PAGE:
Sabotaging with hope
by N. Graham Standish
“Tim, will you please stop sabotaging this meeting with hope?!”
I couldn’t stifle my guffaw as a clergy client shared his recent finance committee experience. Incredibly, it’s what a committee member yelled at him before walking out of the meeting.
Tim has been leading his church through revitalization after 20 years of decline. As part of this revitalization he has intentionally sabotaged them with hope. That’s why they called him to be their new pastor in 2018. He moved across country after serving a smaller church plant that he helped grow for over 24 years. With lazer-like vision he saw the challenge before him: to help them recapture the spiritual after a long enslavement to the functional.
At the core of all church decline is the loss of spirituality and the rise of functionality. I’ve been speaking and writing about this dilemma for over 20 years. My deep frustration over that time has been watching churches slip even deeper into functionality in response to the decline.
What is functionality? It’s a secular style of operating that slowly pushes a deep awareness and embrace of God’s presence and guidance away as we try to do things decently and in order. Functionality cares more about how the church functions than about how well it leads us to deeper experiences and encounters with God.
There’s an easy test to see if we’ve become functional. When you hear people say that they’re “spiritual but not religious,” how do you respond? Do you think they’re lazy, shallow, me-focused or New Age-y? If so, we’re taking up the mantle of functionality, because when they say they’re spiritual but not religious, they’re telling us that we’re religious but not spiritual. They’re pointing out our functionality, telling us that they don’t experiencing God in our churches — that we don’t serve as a conduit between them and God.
We rarely use their feedback as a springboard to becoming more intentionally spiritual. Instead we defend our functionality by proclaiming that they’re the shallow ones. We’re so busy placing blame on them that we can’t hear what they’re saying to us: “Dude! At least do something in your church that connects me with God! Don’t just keep doing the same old things, spouting the same old dogma, all while telling me it’s my fault for not finding God in them.”
Don’t mistake my critique of functionality as advocating a namby-pamby, spirit-only approach. I am a deep devotee of modern organizational theory. What I’ve discovered is that modern organizational theory also decries functionality, although usually not by emphasizing the spiritual. Writers such as Simon Sinek, Daniel Pink, Jim Collins, Gillian Tett and many others emphasize a positive, motivating approach. The difference between them and Tim is that Tim clearly recognizes an added dimension: God’s hand that’s always at work in our churches. The spiritual approach is always hopeful, always looking for what’s possible, always seeking where God is leading, and always walking confidently forward in faith, even if there’s no proof that it will work. For instance, the spiritual approach doesn’t deny budgetary realities. It also doesn’t turn budgets into false gods that must be appeased with the chant, “But we can’t afford it!”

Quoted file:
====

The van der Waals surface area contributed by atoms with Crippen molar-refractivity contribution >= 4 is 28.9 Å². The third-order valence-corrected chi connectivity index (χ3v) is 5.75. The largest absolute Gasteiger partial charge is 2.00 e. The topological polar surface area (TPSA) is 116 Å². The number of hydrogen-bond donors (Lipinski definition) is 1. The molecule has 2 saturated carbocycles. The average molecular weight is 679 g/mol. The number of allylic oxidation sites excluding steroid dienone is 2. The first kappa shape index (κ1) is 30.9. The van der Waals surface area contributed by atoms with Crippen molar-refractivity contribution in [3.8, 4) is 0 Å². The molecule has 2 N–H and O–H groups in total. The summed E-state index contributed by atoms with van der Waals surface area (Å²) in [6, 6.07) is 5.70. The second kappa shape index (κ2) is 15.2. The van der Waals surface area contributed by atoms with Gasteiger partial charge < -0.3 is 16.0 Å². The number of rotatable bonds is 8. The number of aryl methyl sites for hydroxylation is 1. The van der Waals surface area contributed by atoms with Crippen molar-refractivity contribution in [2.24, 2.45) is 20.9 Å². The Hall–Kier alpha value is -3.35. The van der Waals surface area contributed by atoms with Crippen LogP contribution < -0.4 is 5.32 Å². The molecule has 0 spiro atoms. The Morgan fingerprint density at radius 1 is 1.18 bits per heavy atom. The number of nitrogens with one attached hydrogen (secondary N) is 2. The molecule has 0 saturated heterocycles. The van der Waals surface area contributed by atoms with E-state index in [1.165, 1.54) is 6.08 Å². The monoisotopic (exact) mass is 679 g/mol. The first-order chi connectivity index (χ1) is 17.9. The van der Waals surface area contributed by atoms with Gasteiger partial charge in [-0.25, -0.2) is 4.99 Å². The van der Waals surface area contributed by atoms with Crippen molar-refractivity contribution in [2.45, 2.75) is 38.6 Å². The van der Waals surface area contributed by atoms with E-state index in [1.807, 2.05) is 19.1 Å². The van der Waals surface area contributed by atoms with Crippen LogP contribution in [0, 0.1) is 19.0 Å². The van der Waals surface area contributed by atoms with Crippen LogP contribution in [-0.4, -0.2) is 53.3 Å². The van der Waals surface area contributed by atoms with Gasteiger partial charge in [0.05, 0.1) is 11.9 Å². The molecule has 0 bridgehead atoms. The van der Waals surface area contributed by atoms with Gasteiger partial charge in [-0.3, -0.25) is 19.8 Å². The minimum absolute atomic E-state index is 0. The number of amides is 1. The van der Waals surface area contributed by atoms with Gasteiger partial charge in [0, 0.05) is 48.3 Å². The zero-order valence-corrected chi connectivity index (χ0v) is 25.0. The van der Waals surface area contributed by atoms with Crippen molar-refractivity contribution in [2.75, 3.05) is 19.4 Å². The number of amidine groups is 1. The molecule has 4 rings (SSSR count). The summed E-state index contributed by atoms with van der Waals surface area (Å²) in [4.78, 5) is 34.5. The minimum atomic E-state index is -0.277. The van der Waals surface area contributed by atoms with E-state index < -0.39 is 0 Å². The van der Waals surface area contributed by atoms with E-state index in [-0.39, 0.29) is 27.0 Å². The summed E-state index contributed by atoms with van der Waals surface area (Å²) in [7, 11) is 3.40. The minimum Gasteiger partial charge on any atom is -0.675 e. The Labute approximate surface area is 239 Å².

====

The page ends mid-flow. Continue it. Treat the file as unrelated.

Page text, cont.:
The difficulty with a Spirit-led approach is that it requires pastors and church leaders to develop qualities that declining churches diminish: sincere commitment to prayer, listening for God’s call, developing confidence in the possibility that God is speaking, and forging the courage to follow down roads that are anxiety producing for one reason or another.
In 2005 I wrote this in “Becoming a Blessed Church,” and I believe it even more today: Blessed churches aren’t just awake. They are also aware. They have what I would call a ‘mystical awareness’ that God is present. This mystical awareness may not be a conscious awareness, but it is present nonetheless. These congregations look around and see evidence of God. They sense Christ’s presence in the music, prayers, sermons, meetings, groups, fellowship, ministry, and mission of the church. They have ‘Aha!’ moments during the sermon and are aware that God has just spoken to them. They connect with someone in church, and they know that they have just experienced communion with God. They help another member in need, and at some level they know that they have just borne Christ to that person. This mystical awareness again emanates from the pastors and leaders of the church because they are constantly pointing out where God is present. When coincidences or small miracles occur, the leaders point them out and say, ‘There’s Christ in our midst.’ In blessed churches, the people become increasingly aware that not only is Christ present in every person, but also that they have become the body of Christ (1 Cor. 12:12–31) and that Christ is working through everyone, even the least involved.
Be blessed and always be a saboteur of hope, as well as of love, faith, grace, peace, possibility and Christ!
The Rev. Dr. N. Graham Standish, MSW is executive director of Samaritan Counseling, Guidance, Consulting where he also runs their Caring for Clergy and Congregations program (www.ngrahamstandish.org).